## Figures

## Abstract

This study explores in detail the functional consequences of subtle retraction and detachment of myelin around the nodes of Ranvier following mild-to-moderate crush or stretch mediated injury. An equivalent electrical circuit model for a series of equally spaced nodes of Ranvier was created incorporating extracellular and axonal resistances, paranodal resistances, nodal capacitances, time varying sodium and potassium currents, and realistic resting and threshold membrane potentials in a myelinated axon segment of 21 successive nodes. Differential equations describing membrane potentials at each nodal region were solved numerically. Subtle injury was simulated by increasing the width of exposed nodal membrane in nodes 8 through 20 of the model. Such injury diminishes action potential amplitude and slows conduction velocity from 19.1 m/sec in the normal region to 7.8 m/sec in the crushed region. Detachment of paranodal myelin, exposing juxtaparanodal potassium channels, decreases conduction velocity further to 6.6 m/sec, an effect that is partially reversible with potassium ion channel blockade. Conduction velocity decreases as node width increases or as paranodal resistance falls. The calculated changes in conduction velocity with subtle paranodal injury agree with experimental observations. Nodes of Ranvier are highly effective but somewhat fragile devices for increasing nerve conduction velocity and decreasing reaction time in vertebrate animals. Their fundamental design limitation is that even small mechanical retractions of myelin from very narrow nodes or slight loosening of paranodal myelin, which are difficult to notice at the light microscopic level of observation, can cause large changes in myelinated nerve conduction velocity.

**Citation: **Babbs CF, Shi R (2013) Subtle Paranodal Injury Slows Impulse Conduction in a Mathematical Model of Myelinated Axons. PLoS ONE 8(7):
e67767.
https://doi.org/10.1371/journal.pone.0067767

**Editor: **Michael Hamblin, MGH, MMS, United States of America

**Received: **January 29, 2013; **Accepted: **May 21, 2013; **Published: ** July 3, 2013

**Copyright: ** © 2013 Babbs, Shi. This is an open-access article distributed under the terms of the Creative Commons Attribution License, which permits unrestricted use, distribution, and reproduction in any medium, provided the original author and source are credited.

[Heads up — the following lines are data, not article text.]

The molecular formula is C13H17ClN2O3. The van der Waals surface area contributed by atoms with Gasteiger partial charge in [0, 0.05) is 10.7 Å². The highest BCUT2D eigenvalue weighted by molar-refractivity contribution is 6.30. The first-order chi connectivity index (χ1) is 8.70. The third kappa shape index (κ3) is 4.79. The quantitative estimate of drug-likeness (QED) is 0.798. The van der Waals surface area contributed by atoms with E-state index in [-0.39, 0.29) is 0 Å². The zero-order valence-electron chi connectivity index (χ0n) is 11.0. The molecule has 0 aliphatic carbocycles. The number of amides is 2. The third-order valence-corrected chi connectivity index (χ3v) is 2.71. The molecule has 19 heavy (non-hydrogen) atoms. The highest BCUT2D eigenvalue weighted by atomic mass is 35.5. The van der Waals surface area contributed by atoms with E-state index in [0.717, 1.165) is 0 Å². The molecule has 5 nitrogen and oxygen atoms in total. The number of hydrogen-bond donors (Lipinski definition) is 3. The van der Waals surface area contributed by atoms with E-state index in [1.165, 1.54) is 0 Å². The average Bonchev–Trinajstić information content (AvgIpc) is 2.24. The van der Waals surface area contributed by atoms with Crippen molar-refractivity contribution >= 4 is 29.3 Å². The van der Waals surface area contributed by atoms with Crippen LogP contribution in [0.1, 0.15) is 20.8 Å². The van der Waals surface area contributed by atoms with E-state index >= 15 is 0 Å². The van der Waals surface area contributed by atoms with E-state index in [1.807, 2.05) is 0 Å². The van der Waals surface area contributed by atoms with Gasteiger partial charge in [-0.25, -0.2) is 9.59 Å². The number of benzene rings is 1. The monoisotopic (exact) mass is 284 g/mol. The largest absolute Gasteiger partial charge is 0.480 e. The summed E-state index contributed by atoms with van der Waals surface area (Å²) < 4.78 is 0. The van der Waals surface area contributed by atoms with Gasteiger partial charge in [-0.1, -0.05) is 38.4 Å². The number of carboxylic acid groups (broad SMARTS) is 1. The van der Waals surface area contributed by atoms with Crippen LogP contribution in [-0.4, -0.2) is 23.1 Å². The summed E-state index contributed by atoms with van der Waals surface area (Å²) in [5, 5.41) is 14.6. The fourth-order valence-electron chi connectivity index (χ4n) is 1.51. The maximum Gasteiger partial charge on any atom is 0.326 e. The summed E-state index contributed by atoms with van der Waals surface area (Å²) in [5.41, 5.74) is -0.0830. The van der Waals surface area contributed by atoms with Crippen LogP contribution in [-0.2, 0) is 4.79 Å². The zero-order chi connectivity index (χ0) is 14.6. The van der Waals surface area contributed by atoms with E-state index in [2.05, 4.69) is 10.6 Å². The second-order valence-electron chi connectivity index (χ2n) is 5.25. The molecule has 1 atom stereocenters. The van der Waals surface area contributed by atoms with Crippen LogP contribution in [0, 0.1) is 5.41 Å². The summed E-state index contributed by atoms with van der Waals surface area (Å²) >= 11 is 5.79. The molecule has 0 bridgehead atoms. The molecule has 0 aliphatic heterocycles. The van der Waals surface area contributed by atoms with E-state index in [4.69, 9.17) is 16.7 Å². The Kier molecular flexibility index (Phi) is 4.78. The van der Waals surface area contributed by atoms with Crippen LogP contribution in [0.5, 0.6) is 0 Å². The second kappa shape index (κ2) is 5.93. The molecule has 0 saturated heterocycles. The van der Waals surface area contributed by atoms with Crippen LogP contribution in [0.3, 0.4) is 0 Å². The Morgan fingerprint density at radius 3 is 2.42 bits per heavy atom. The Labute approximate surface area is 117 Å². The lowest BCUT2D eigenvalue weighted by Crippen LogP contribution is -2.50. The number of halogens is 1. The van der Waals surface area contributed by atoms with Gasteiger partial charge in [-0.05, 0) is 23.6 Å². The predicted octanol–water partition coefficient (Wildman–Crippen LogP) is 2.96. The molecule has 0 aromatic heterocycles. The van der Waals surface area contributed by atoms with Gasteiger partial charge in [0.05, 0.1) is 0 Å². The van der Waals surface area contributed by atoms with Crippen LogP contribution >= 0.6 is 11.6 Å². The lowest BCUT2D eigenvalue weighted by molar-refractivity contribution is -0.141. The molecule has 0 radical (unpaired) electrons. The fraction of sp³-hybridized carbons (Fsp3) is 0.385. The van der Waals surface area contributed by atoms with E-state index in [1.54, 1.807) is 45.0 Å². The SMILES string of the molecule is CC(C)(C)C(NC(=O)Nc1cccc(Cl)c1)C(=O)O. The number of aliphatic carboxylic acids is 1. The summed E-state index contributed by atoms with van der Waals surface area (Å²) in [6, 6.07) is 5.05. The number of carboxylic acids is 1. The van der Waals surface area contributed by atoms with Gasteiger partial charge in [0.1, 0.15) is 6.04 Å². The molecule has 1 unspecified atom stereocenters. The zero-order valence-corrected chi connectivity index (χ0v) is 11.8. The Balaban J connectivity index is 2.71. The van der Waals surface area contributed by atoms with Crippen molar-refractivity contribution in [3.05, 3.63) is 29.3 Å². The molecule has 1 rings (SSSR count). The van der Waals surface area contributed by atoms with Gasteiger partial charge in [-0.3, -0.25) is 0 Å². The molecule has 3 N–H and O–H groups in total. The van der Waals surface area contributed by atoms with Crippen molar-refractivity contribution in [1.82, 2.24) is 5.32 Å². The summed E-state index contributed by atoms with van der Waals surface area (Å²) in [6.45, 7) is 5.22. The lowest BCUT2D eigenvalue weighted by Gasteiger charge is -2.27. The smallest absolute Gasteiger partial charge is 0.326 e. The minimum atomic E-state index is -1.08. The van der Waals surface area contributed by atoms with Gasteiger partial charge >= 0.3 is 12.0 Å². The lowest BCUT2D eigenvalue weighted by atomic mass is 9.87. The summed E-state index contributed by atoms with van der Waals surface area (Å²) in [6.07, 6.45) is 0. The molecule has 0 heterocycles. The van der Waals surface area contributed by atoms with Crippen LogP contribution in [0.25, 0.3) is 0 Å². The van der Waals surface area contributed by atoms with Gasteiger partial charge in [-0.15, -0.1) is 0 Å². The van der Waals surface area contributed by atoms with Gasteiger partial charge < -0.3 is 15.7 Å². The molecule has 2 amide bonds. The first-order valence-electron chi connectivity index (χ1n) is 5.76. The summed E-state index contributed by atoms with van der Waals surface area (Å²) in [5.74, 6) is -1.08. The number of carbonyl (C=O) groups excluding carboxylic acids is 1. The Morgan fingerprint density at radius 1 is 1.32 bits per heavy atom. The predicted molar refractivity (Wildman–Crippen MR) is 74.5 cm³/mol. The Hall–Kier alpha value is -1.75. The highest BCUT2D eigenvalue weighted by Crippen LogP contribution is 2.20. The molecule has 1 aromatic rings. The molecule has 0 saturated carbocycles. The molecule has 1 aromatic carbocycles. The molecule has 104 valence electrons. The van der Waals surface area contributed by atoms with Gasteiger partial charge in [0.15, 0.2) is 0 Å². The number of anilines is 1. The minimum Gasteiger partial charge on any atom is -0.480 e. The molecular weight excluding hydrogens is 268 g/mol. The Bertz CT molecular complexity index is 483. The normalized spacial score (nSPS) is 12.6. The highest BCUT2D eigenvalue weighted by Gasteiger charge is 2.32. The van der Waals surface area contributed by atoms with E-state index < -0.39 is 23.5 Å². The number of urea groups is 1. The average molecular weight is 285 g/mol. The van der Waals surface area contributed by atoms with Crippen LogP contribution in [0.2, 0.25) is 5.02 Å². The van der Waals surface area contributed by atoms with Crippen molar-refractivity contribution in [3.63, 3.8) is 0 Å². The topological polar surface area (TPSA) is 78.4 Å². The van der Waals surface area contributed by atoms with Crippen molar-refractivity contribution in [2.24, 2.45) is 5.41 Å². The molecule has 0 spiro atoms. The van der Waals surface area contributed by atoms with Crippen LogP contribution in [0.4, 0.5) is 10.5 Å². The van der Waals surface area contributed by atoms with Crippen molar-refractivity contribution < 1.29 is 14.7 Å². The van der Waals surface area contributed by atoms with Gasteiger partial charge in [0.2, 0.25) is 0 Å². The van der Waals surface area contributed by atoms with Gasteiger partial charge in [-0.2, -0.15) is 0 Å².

**Funding: **The authors have no support or funding to report.

**Competing interests: ** The authors have declared that no competing interests exist.

## Introduction

The majority of the axons in vertebrate nervous systems are wrapped with insulating layers of back-to-back cell membranes called myelin. The mechanisms by which myelin speeds axonal conduction in health and by which damage to myelin leads to loss of axonal conduction in disease have attracted much attention [1]. Still, the causes of myelin related functional deficits remain incompletely understood [2]–[4]. Continuing multidisciplinary investigation combining morphology, electrophysiology, and mathematical modeling may elucidate critical mechanisms and perhaps guide the development of effective treatments for medical conditions involving myelin damage, including traumatic injury to the brain or spinal cord and demyelinating diseases such as multiple sclerosis.

Myelin forming Schwann cells in the peripheral nervous system or oligodendrocytes in the central nervous system wrap around the axon multiple times to create laminated layers of insulating cell membrane, as shown schematically in Figure 1. Periodic short gaps in the myelin sheath along the axons having width, s, approximately 0.3 to 1 micrometer, are the Nodes of Ranvier, where the density of transmembrane channels carrying inward sodium current is high and where transmembrane action potentials are initiated. Immediately adjacent to the nodes themselves on either side in the axial dimension are the paranodal regions, where myelin is tightly attached to the underlying axonal membrane. Beyond the paranodal regions are the functionally important juxtaparanodal zones, where the density of transmembrane channels carrying outward potassium current is high. Ring-like bands of paranodal cell-cell attachments separate and insulate the bare nodes from the juxtaparanodal regions. Since myelin inhibits the conduction of ionic current, the action potential tends to jump from one node to the next along the longitudinal axis of an axon. This process of jumping, or “saltatory conduction”, boosts the speed of propagation of action potentials along myelinated axons to tens of meters per second, rather than tens of centimeters per second typical of unmyelinated axons [5].

(a) Schematic longitudinal section of a myelinated axon. The width of each node of Ranvier is denoted s. The distance between nodes is denoted L. Arrows indicate flow of positive ionic current during depolarization of Node 1 as conduction of the action potential moves toward Node 2. This sketch is foreshortened in the axial dimension. Anatomically L/s ∼ 1000. (b) Schematic cross section of a myelinated nerve or fiber tract. Each axon (solid black) is surrounded by a sheath of myelin (white) and in turn surrounded by a sheath of non-myelinated tissue (shaded) known as endoneurium or neuropil. The mean radius of the sheath of endoneurium is denoted r_{e} and the thickness of the sheath is denoted h. The cross section of endoneurium, 2πr_{e}h, is much greater than that of the axon.